The intricate mosaic floor where King Charles III will be crowned on 6 May will be opened to visitors this summer.
Westminster Abbey has announced that following the coronation of King Charles III, the church’s famous Cosmati pavement – an intricate mosaic which lies in the sanctuary in front of the high altar – will be opened up to the public.
It will be the first time in living memory that the abbey has invited visitors to walk on the Cosmati pavement, where the Coronation Chair will be placed.
While many will relish the idea of being able to stand in the same spot as past and current rulers, there is one caveat: people will have to remove their shoes to step on it, in order to protect its surface.
Still, socks beats viewing it from the bottom of the High Altar steps, and medieval coronation rituals often involved rulers going barefoot as a sign of humility. So visitors will be in good company.
What is the Cosmati pavement?
The Cosmati pavement is a 7-metre, 58cm intricate mosaic floor of rare marbles and gemstones, glass and metal.
It was commissioned by Henry III and completed in 1268 as the adornment of his abbey. It is where coronations have taken place for more than 700 years.
During the coronation ritual, the king-to-be would lie on the ground in prayer – an example of how certain floor surfaces were considered of great significance in terms of identity and forging associations between rulers.
Indeed, the flooring’s design reflects more international connections, as it is one of the best examples outside Italy of a rare type of mosaic stonework known as Cosmati, named after the Italian family that created it.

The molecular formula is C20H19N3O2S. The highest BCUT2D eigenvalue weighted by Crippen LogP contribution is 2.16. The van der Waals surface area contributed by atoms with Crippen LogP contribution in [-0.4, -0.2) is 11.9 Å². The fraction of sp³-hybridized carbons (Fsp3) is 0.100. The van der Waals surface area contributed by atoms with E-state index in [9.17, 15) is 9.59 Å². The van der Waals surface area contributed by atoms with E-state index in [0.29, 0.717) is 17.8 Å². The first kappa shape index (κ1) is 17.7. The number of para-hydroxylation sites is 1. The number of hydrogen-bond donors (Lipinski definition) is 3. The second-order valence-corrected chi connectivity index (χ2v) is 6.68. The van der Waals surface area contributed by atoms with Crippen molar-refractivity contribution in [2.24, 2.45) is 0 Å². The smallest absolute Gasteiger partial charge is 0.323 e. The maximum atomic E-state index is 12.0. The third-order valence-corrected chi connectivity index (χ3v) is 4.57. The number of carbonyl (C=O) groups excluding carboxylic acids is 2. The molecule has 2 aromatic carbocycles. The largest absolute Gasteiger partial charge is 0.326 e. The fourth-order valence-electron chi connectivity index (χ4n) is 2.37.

The marble workers from the Cosmati workshops in Rome used precious stones of various colours imported from Italy and beyond. The design features roundels within interlaced circles, which in turn encompass a variety of smaller-scale geometric patterns. It’s essentially a gorgeous (and sacred) jigsaw puzzle.
There is even a riddle on it that adds together the life spans of different animals including dogs, horses, ravens and whales, as well as a cryptic inscription that reportedly predicts the end of the world.
For those of you wondering, it claims it would last 19,683 years.
By the mid-19th century, the pavement was in poor condition and thus hidden away from public view. Extensive conservation work was undertaken between 2008 and 2010 to clean and repair it.
It was covered with special carpet at previous coronations, including that of Elizabeth II in 1953. However, the late Queen was depicted standing on the spot where she was crowned in Australian-born artist Ralph Heimans’ portrait for her Diamond Jubilee in 2012, with the Cosmati pavement in full view.
The Prince and Princess of Wales were married on the Cosmati pavement in 2011 and it will be on display today for his coronation.
The tours of the Abbey and the Cosmati pavement will run on selected days from 15 May to 29 July.